Local Economic Growth: What will Work with ‘What Works’

The government (BIS/CLG) together with the ESRC has launched this call for teams to bid for a new research ‘What Works’ centreWhat Works

The idea is plainly to learn what mechanisms are better than others in driving forward economic growth at a local level. It details the characteristics the centre will have.

  • It will be independent of Government with a clear and relevant policy focus.
  • It will undertake systematic assessment of relevant evidence and produce a sound, accurate, clear and actionable synthesis of the global evidence base which:
    • ranks interventions on the basis of effectiveness and cost effectiveness
    • shows applicability
    • shows the relative cost of interventions
    • shows the strength of evidence on the agreed scale.
  • It will produce a common currency for comparing the effectiveness of interventions.
  • and be receptive to the needs and interests of users and stakeholders in shaping a work plan.
  • It will advise those commissioning and undertaking innovative interventions and research projects to ensure that their work can be evaluated effectively.
  • and publish and disseminate findings in a format that can be understood, interpreted and acted upon.
  • Identify research and capability gaps and work with partners to fill them.

This is not a new quest, and at times the search for what works has felt a little bit like alchemy- all too often coming up with ‘ best practice example’ not based on rigorous analysis and with all the possibilities of them being fools gold. I have been a part of this being one of the organisers of an Urban Best Practice Convention and having taken part in numerous transnational projects seeking such answers.

So this announcement is encouraging news. Undoubtedly no one academic centre will have the range of expertise to win this on its own and so I am sure at present consortium building is probably under way. There is a LinkedIn page created for this project but the one thing that won’t be discussed is who is proposing to partner with whom. This is not ideal; often in building such projects at transnational level you get it 75% right but in an ideal world you would want a few iterations before you got to an ideal partner mix.  I think therefore it  is worthwhile thinking about what an ideal consortium would look like.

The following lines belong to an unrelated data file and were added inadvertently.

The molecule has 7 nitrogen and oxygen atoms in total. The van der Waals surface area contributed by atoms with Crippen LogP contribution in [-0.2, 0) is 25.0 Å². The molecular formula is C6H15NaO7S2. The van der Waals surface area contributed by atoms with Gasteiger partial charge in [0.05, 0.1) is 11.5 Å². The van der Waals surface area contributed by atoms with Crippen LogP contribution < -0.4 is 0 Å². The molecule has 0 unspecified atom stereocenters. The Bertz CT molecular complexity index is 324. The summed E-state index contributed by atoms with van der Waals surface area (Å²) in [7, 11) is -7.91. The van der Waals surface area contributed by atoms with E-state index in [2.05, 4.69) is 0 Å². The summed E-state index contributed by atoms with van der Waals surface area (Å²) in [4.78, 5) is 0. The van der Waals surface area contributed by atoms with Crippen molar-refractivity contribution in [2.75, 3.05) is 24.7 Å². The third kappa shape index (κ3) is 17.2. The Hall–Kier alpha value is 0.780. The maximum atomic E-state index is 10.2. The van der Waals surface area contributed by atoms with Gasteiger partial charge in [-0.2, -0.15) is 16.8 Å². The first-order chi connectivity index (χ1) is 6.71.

I would suggest that what it needs is

  • A practice based University close to delivery on the ground. These are more typically but not exclusively found in the Post 92 sector.
  • A research based University; with cutting edge researchers; often but not solely found in Russell Group Universities.
  • A thinktank/ independent research group such as CLES or IPPR who have been following the field closely for years and who can really help spread the results.
  • Possibly as well a private sector consultancy such as GHK, Shared Intelligence etc.
  • Importantly as well this needs to be tied into practice so I would suggest a large city or group of cities such as Core Cities should be included in some way.  Examples include  Manchester: hot on governance and promoting triple helix work, Birmingham on finance mechanisms and the use of procurement to drive innovation; Bristol and Glasgow on the new economy; digital and low carbon aspects.

The team need to be experienced not only in the UK but in Europe and the USA. There is recognition in the guidance that learning from elsewhere is really important. Interestingly Heseltine’s Single Pot approach and the LEP/City region approach has taken some lessons particularly from France through its Communauté Urbaine and  Communauté D’Agglomeration and the Contrat de ville It is hard to compare practice with other countries but just as using procurement to drive innovation has its routes in the USA via the EU there may well be other approaches that can be evaluated and transferred. It would also be useful to search out other such co-ordination initiatives elsewhere; one not directly comparable but interesting is the French Government DATAR centre.

Therefore I would suggest  an international University/Research institute may add value or one or more of the partners should be strongly linked internationally.

And finally given that his has to reach practitioners I think that one or more of the partners must be an exemplar in communications, both in traditional forms such as conferences, publications etc. but increasingly in such methods as social media and data visualisation. The wealth of information around the smart city debate shows the value of such approaches in simplifying and clarifying messages.

Now this is my idea of an ideal mix and there probably are not enough resources to go round to achieve this but lets see what combinations come forward. I would welcome any comments on groups/ skills I may have missed.


One comment

  1. Well the LSE together with The Centre for Cities and Arup’s won the bid. I was correct in some of my understanding of a good consortium. Further details are here http://www.lse.ac.uk/newsAndMedia/news/archives/2013/07/Whatworkscentre.aspx

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